Misha Mansoor Talks "Periphery II: This Time It's Personal" and More
Tue, 05 Feb 2013 12:29:51
Periphery bridge some massive gaps on Periphery II: This Time It's Personal.
Not only do they rattle off mind-blowing technical passages that'd make any Meshuggah fans head spin, they also do it with an innate grasp of melody that rivals even some of their active rock peers. It's a delicate line, and Periphery tow it better than anyone managing to infuse a little infectiousness into unparalleled intricacy. It's also what makes them one of the most important and innovative bands in modern heavy metal.
In this exclusive interview, Periphery guitarist Misha Mansoor breaks down the album and so much more.
Did you approach Periphery II: This Time It's Personal with one overarching vision or vibe in mind?
I don't know that it was a conscious decision. I think this is a generational thing, but all of us are into albums. We're from that crowd that used to buy albums before mp3s and iTunes. Now, I think people are more into songs. My favorite albums are records you listen to beginning to end. We do things to trick listeners into hearing the whole thing. On both of our albums, the sound doesn't stop. If a track ends, you're tempted to move on to the next thing. If the sound doesn't stop, you're forced to continue listening. The inertia of the song keeps you going.
You have to listen to it from beginning to end.
That's the way it was intended. We definitely wanted to put it on and listen until the end. When we were picking the songs and the arrangements, we spent a very long time working on the track order. That was definitely the part of it. The vibe was figured out after the fact.
What's the story behind "Masamune"?
That's something I demoed out a while ago. I'm always writing. I thought it had a lot of potential. We do pre-production for everything. We changed it a bit when we got to the studio. The rest of the guys weren't feeling the original arrangement, so we changed it there. When vocals were written and everything finally came together, everyone was like, "Fuck yeah!" I'm glad it came together the way it did. I always had a lot of hopes for the song. It's a personal favorite. It's part of a trilogy. The first, middle, and last song on the album are all part of a mini-concept that takes place on the album. The rest of the songs aren't related. "Muramasa", "Ragnarok", and "Masamune" are all related lyrically and thematically. They share some riffs and melodic themes. They're part of a story. Spencer [Sotelo, vocals] likes for people to figure out things for themselves though.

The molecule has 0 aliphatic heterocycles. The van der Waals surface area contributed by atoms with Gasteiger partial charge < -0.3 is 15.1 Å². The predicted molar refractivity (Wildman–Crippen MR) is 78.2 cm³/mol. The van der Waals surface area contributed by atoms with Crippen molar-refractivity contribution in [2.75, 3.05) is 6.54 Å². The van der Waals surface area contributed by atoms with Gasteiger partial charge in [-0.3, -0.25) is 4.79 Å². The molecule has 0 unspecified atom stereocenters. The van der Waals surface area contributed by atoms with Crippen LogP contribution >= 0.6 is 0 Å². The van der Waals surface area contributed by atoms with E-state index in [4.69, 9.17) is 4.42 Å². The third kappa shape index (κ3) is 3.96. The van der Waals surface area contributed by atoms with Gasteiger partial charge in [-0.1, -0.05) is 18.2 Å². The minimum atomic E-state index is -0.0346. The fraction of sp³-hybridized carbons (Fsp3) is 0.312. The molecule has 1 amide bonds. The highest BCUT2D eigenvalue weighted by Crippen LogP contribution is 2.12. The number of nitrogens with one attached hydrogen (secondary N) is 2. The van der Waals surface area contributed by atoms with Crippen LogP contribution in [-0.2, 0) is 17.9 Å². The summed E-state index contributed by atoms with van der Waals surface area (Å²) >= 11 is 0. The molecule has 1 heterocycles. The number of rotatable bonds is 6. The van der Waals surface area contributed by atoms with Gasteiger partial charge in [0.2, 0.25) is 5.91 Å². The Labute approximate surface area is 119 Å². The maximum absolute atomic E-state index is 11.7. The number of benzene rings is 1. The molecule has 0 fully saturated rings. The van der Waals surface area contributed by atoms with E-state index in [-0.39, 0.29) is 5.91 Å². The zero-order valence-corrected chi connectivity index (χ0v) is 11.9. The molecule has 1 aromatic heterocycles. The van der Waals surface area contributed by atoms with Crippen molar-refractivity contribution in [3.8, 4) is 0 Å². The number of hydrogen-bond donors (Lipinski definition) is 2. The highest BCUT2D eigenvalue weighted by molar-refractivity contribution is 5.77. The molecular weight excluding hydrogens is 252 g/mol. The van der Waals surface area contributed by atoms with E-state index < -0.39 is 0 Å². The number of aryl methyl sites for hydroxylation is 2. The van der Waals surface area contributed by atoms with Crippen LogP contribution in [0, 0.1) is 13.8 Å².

How do songs usually come together?
I'm constantly writing. I have my studio setup at home. Whenever I have an idea, it's easy to jot it down, if you well. I can't read or write music. I'm not trained like that. The only way I have to not forget an idea is to record it [Laughs]. Oftentimes, ideas inspire other ideas. Then, by the end of the night, I've got a song. It sort of happens, and I hope I'm near in a computer to record. Our focus isn't on being technical. It just has to sound good. I think the beauty is in the simplest parts. If you take a simple thing and make it sound unique and different from everyone else, that almost takes more skill than making a complex skill sound different from everybody else. I prefer the simple aspects of our music. It's like, "Damn, I was able to do something that sounds good and I didn't have to resort to doing some crazy shit on the guitar to make it happen". The focus is having a pulse of some kind. You want to be able to bob your head even if it's in some kind of weird timing.
What typically inspires you?
I think anything could inspire you to work harder. Sometimes, it's movies or music. Other times, it's watching other players and thinking, "Damn, I need to step it up".
Who are you listening to now?
I've come to the realization that I don't listen to that much music. When I do listen to music, I get obsessed with something and just listen to that. There aren't that many artists. As far as guitar-driven music goes, I really like Allan Holdsworth and Guthrie Govan on the fusion side of things. The new Devin Townsend album is awesome.
If your album were a movie or a combination of movies, what would it be?
Based off of the title alone, it'd be some sort of action movie. It'd be the shitty sequel to some really good movie [Laughs]. It'd be a space fantasy movie of some kind. It'd be nerdy and dorky.
How far along are you on the new record?
We've all been writing. Our problem is we have too much material. It's a good problem to have though. Whatever ends up on the album will be the really good stuff.
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